KeywordsDisturbance measurement, Amplitude Probability Distribution, Bit error rate, Microwave ovens, Internal interference noise
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disturbance can cause in AM radios. The QPdetector is thus extremely effective in protect-ing analog broadcasts and communications.However, electric and electronic devices haverecently become smaller and begun to employhigher speed digital components, causing elec-tromagnetic disturbance in higher frequenciesand wider bandwidth ranges. Further, we areseeing rapid growth in digital wireless com-munication and broadcast services that usefrequency bands of 1 GHz or higher, whichhas led to new demands for the protection ofdigital systems. To protect digital wirelesscommunication systems in these increasinglycomplex electromagnetic environments, it isurgent that we conduct studies on methods ofmeasuring electromagnetic disturbance at orabove 1 GHz, and establish a correspondinginternational standard.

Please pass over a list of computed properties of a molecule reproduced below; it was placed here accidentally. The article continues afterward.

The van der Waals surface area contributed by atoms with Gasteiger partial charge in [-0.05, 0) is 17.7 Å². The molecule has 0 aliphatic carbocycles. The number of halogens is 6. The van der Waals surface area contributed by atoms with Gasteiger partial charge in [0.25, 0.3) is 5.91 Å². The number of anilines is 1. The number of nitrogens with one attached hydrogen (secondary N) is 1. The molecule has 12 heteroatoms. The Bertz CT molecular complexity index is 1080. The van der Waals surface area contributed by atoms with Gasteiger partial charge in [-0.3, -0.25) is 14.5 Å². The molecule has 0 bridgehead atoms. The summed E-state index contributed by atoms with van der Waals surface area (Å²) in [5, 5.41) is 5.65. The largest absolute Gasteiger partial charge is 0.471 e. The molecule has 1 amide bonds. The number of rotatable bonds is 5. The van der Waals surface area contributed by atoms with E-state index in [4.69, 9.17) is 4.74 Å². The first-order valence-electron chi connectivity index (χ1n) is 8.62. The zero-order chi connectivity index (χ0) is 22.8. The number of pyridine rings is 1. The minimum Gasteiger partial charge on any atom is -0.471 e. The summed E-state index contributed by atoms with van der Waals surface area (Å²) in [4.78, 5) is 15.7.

Amplitude probability distribution (APD)measurement is a longstanding method ofmeasuring impulse noise such as that causedby lightning. Despite its early implementation,the electromagnetic disturbance valuesobtained with this method continue to show ahigh correlation with degradation in perfor-mance of wireless communication services ofthe affected digital wireless communicationsystems, as NICT has demonstrated in paststudies. More specifically, a report was issuedon experiments conducted with the aim of reg-ulating electromagnetic disturbance emittedby microwave ovens. This report presentedexperimental confirmation of the correlationbetween APD measurement for microwaveovens and the BER degradation characteristicsof an affected PHS system［4］. Meanwhile,NICT has developed its own general-purposeAPD measuring equipment (See example［5］).
Based on these experimental results andthe demonstrated practicality of the measuringequipment, NICT proposed APD measure-ment to the CISPR as a candidate method formeasuring electromagnetic disturbance at orabove 1 GHz. APD measurement is nowunder deliberation for use in internationalstandardization. The CISPR has completedvoting and approval on the specifications of